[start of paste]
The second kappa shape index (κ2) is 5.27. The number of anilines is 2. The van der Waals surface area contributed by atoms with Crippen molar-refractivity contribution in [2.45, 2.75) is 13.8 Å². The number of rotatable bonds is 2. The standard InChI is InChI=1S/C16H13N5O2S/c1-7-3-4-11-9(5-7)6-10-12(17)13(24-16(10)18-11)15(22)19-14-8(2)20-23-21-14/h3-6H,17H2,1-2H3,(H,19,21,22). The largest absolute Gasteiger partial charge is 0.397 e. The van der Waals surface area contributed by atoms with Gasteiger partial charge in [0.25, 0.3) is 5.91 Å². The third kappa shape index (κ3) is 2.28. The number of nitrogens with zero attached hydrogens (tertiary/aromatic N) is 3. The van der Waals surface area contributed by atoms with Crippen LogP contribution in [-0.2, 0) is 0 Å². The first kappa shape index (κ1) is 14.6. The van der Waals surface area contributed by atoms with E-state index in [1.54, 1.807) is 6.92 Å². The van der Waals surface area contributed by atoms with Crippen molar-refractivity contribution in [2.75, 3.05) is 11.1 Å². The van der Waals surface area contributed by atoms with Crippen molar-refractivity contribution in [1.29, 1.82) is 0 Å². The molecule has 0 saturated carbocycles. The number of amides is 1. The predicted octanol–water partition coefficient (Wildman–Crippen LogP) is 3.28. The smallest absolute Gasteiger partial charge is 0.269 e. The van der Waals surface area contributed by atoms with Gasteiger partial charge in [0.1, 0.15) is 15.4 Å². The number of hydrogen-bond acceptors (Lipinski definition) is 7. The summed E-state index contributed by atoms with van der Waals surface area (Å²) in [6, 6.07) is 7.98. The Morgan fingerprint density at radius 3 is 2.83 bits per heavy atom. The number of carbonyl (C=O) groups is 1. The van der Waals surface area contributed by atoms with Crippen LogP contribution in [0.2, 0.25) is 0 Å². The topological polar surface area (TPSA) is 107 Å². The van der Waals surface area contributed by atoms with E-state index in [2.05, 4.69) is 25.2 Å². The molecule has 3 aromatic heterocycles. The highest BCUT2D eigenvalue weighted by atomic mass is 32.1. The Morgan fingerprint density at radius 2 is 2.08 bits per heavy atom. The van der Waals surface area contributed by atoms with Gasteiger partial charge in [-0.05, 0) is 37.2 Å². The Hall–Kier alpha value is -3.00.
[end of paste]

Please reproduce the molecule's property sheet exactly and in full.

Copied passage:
The second kappa shape index (κ2) is 5.27. The number of anilines is 2. The van der Waals surface area contributed by atoms with Crippen molar-refractivity contribution in [2.45, 2.75) is 13.8 Å². The number of rotatable bonds is 2. The standard InChI is InChI=1S/C16H13N5O2S/c1-7-3-4-11-9(5-7)6-10-12(17)13(24-16(10)18-11)15(22)19-14-8(2)20-23-21-14/h3-6H,17H2,1-2H3,(H,19,21,22). The largest absolute Gasteiger partial charge is 0.397 e. The van der Waals surface area contributed by atoms with Gasteiger partial charge in [0.25, 0.3) is 5.91 Å². The third kappa shape index (κ3) is 2.28. The number of nitrogens with zero attached hydrogens (tertiary/aromatic N) is 3. The van der Waals surface area contributed by atoms with Crippen LogP contribution in [-0.2, 0) is 0 Å². The first kappa shape index (κ1) is 14.6. The van der Waals surface area contributed by atoms with E-state index in [1.54, 1.807) is 6.92 Å². The van der Waals surface area contributed by atoms with Crippen molar-refractivity contribution in [2.75, 3.05) is 11.1 Å². The van der Waals surface area contributed by atoms with Crippen molar-refractivity contribution in [1.29, 1.82) is 0 Å². The molecule has 0 saturated carbocycles. The number of amides is 1. The predicted octanol–water partition coefficient (Wildman–Crippen LogP) is 3.28. The smallest absolute Gasteiger partial charge is 0.269 e. The van der Waals surface area contributed by atoms with Gasteiger partial charge in [0.1, 0.15) is 15.4 Å². The number of hydrogen-bond acceptors (Lipinski definition) is 7. The summed E-state index contributed by atoms with van der Waals surface area (Å²) in [6, 6.07) is 7.98. The Morgan fingerprint density at radius 3 is 2.83 bits per heavy atom. The number of carbonyl (C=O) groups is 1. The van der Waals surface area contributed by atoms with Crippen LogP contribution in [0.2, 0.25) is 0 Å². The topological polar surface area (TPSA) is 107 Å². The van der Waals surface area contributed by atoms with E-state index in [2.05, 4.69) is 25.2 Å². The molecule has 3 aromatic heterocycles. The highest BCUT2D eigenvalue weighted by atomic mass is 32.1. The Morgan fingerprint density at radius 2 is 2.08 bits per heavy atom. The van der Waals surface area contributed by atoms with Gasteiger partial charge in [-0.05, 0) is 37.2 Å². The Hall–Kier alpha value is -3.00.